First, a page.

Posted by: AntiSpin | Oct 17 2017 19:35 utc | 26

spot on again - learn so much from your article - one thing for sure - israhell has been defeated and its worse nightmare has materialised - irgc is the best army in the world whose amazing feat will be the direct support of all resistance fighters especially hezbollah - God is the best of all planners

Posted by: Mdranix | Oct 17 2017 19:57 utc | 27

Many years ago I read a history of the British and French efforts to build new states out of the vanquished Ottoman Empire after WWI. In the beginning a Kurdistan state was seriously considered. The problem with that solution was that the different Kurd regions were already fighting each other. It was difficult for the Brits to control the different factions. They therefore opted for some kind of Arab alliance built around the Hashemites. Thus was born the countries of Iraq, Jordan and Syria. The imperialists were probably right in that they were able to control those Arabs for about another 25 years. But alas, the pressures of national independence finally came to a fore and the Brits were forced out (and the US has been trying in its futile ways to put it all back together again).

It is interesting to see that those early British colonialist were right. Israel and US is now seeing how the disunity among the Kurds is making it impossible for them to create a Kurdistan state that will be subservient to their Anglo-Zio ambitions.

Posted by: ToivoS | Oct 17 2017 20:03 utc | 29

@6 .... Peter makes note of F35 damage by S 200 missile. America's flying turkey hit by a Viet Nam era SAM! A couple of things come to mind: The Russian's have sent a message .. We see you. The other, according to the Israelis, stop wasting missiles and fire turkeys at this turkey.

Posted by: ger | Oct 17 2017 20:10 utc | 30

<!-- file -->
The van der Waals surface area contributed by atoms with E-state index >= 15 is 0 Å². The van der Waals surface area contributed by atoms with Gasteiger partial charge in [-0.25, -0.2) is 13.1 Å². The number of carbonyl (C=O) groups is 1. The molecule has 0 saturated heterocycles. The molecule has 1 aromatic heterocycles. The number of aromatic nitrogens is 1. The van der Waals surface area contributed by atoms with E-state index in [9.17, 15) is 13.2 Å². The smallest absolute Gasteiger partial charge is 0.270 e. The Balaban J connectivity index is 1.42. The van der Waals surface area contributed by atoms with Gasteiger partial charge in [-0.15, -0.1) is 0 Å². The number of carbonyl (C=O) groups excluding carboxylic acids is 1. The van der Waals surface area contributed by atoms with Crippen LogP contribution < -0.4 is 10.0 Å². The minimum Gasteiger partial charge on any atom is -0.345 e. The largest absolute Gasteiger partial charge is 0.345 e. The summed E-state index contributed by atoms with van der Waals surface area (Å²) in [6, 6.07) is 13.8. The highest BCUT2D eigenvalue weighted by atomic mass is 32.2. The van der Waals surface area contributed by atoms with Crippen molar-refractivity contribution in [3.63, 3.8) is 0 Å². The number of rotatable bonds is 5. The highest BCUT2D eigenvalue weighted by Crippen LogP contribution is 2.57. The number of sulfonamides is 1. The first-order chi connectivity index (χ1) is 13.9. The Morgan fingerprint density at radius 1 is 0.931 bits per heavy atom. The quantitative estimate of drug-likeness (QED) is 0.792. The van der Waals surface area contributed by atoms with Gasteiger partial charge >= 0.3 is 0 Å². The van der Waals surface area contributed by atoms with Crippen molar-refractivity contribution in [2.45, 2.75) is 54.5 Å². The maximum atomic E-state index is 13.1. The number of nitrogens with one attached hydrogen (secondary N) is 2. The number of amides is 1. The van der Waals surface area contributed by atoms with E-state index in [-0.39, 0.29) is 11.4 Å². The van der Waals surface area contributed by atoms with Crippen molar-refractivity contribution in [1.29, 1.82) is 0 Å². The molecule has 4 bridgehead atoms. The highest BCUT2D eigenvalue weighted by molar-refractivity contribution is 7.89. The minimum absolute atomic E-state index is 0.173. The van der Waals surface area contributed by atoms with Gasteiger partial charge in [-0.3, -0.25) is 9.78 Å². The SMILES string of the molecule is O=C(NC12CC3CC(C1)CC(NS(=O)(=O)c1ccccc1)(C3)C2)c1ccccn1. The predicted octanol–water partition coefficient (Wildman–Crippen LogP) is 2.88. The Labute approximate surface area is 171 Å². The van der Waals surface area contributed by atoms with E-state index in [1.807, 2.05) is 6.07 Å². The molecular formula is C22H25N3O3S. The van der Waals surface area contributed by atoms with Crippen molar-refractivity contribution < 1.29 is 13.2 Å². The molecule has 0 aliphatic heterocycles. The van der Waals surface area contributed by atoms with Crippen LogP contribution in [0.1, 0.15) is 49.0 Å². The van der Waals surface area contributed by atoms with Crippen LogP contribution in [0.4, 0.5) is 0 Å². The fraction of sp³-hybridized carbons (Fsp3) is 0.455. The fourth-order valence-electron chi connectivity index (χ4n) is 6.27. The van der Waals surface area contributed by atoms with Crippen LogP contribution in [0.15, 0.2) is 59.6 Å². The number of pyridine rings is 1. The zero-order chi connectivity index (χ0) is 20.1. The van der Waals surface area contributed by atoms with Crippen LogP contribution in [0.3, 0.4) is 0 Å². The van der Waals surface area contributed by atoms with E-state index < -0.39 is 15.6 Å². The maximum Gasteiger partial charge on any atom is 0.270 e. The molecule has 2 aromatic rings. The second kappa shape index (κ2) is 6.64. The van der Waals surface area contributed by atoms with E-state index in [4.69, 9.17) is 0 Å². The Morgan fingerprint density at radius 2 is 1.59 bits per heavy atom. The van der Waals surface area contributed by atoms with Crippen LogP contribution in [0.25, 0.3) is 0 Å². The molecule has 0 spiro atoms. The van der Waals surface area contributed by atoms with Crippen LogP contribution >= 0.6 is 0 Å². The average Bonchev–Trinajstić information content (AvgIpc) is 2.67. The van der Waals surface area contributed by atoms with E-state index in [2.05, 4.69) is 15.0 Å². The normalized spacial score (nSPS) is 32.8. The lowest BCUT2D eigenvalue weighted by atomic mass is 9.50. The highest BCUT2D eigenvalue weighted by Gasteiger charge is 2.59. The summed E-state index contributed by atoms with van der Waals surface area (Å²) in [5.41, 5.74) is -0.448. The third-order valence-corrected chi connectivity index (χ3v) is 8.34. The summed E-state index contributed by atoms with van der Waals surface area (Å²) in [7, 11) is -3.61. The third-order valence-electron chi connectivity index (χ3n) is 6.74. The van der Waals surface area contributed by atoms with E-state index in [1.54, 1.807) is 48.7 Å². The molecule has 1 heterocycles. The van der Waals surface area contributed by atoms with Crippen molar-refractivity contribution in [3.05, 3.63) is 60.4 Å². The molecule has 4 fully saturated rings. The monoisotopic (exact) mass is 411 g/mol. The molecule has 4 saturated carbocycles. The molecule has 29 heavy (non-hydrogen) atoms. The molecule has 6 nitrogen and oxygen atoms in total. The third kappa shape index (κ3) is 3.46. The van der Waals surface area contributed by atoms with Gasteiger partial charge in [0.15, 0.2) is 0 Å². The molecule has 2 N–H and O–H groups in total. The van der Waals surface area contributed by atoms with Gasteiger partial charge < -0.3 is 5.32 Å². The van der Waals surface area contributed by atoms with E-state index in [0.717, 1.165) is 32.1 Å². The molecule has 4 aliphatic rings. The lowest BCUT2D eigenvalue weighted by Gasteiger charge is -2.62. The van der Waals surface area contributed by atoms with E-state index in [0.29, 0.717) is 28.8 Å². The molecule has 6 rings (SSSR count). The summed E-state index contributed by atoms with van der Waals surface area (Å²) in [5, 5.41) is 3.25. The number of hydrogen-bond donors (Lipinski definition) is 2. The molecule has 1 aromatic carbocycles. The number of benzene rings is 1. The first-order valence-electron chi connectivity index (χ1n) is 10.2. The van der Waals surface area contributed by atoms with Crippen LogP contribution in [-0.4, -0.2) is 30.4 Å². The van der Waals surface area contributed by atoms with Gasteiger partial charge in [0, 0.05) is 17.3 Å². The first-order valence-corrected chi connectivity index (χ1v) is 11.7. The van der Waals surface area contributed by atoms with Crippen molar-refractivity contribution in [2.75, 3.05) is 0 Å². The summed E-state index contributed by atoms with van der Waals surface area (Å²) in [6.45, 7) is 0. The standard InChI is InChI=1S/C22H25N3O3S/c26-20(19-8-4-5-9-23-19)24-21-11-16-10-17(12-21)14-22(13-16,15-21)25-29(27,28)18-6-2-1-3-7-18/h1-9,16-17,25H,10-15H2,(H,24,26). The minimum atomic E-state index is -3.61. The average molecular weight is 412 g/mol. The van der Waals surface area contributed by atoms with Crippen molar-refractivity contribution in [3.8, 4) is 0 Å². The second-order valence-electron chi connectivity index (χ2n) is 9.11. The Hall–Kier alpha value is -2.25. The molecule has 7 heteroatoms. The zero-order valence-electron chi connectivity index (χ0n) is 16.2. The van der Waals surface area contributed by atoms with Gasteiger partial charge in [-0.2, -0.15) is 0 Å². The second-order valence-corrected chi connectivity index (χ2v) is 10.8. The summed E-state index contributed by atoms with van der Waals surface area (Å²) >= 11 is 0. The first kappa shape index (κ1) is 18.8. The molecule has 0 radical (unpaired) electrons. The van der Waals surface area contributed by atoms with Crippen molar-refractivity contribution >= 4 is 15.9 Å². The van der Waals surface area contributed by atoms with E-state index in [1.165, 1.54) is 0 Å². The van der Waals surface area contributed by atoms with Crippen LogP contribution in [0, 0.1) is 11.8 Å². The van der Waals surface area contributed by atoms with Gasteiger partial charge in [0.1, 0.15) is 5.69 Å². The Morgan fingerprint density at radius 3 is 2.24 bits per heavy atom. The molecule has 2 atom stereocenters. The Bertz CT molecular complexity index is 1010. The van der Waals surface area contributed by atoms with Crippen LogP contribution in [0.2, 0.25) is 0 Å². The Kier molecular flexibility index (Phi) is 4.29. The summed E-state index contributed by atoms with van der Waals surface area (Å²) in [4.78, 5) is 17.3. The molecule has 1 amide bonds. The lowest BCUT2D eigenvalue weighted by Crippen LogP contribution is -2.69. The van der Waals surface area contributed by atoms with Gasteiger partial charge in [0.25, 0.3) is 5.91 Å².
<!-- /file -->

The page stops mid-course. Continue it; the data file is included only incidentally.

Can someone explain why the US was opposed to the the Kurdish referendum? Only Israel was in favor. Seems Barzani was expecting more support..

Posted by: dh | Oct 17 2017 20:18 utc | 31

Why would the US need to transport equipment and munition into Syria over land via Iraq if it has a number of bases with air strips in eastern Syria already?

I wish I could share b's optimism about the demise of the US-Kurd coalition in Syria, but I don't see the US leaving there any time soon. And US presence needs the Kurdish fig leaf.

Posted by: 0use4msm | Oct 17 2017 20:29 utc | 32

Should file this under all-time best posts on MoA, at least 'until the first bombs drop', lol. What a show.
"How terrible is the Truth, when there is no help in the truth." Sophocles (?)

Posted by: Chipnik | Oct 17 2017 20:46 utc | 33

"Can someone explain why the US was opposed to the the Kurdish referendum? Only Israel was in favor. Seems Barzani was expecting more support.."

In my opinion, I assume the US regime knew that the entire Kurdish land grab endeavor was doomed to failure and any public support for it would just further damage the already poor relations with Turkey and Iraq.

I don't have any doubt that the US regime never thought they would be in this position. The US regime neocons expected at this point they would:

* Have overthrown the wannabe mini Sultan Erdogan with some US regime puppet government in Turkey

* Syria would be completely destroyed and no longer functioning as a state

* The north of Syria would be have been turned into one giant US regime military platform

* The Iraq government weak and completely unable to do anything other than sit cowering in Baghdad

Barzani appears to be a not very bright thieving thug.

Posted by: Terscich | Oct 17 2017 20:51 utc | 34


It would be G-d's sweet justice after OEF and millions innocent Muslims slaughtered for the Greater Israel Project, if these battle hardened troops kept rolling SE and blitzkreiged Israel, but US would do all the fighting and Pentagon would bump to $845B stolen from entitlements

Posted by: Chipnik | Oct 17 2017 20:54 utc | 35

@dh #31,
The only explanation for that is the fractured state of the U.S. establishment. This has been growing for some time - recall that CIA-backed Syrian forces were fighting Pentagon-backed Kurdish forces a couple years ago? If you want the internal U.S. argument for supporting "independent Kurdistan", here it is, BS and all:

An independent, democratic, stable and federal Iraq is an admirable but unattainable dream. Yet a free Kurdistan could be a reality — a positive development to follow some regrettable others: more than $1 trillion spent and over 4,500 U.S. service members’ and 500,000 Iraqi lives lost over the past 14 years, resulting in a rapidly emerging client state in service to the ayatollahs. A new and unshakably U.S.-allied nation in the region may be the unexpected upshot to the mess that is today’s Middle East.

Juleanna Glover is a corporate consultant who has served on the staffs of George W. Bush, Dick Cheney, John Ashcroft, Steve Forbes, Rudy Giuliani and others.

That faction includes Democrats and Republicans with close ties to Israel, here's a primer, let's call them the "imperial fanatics":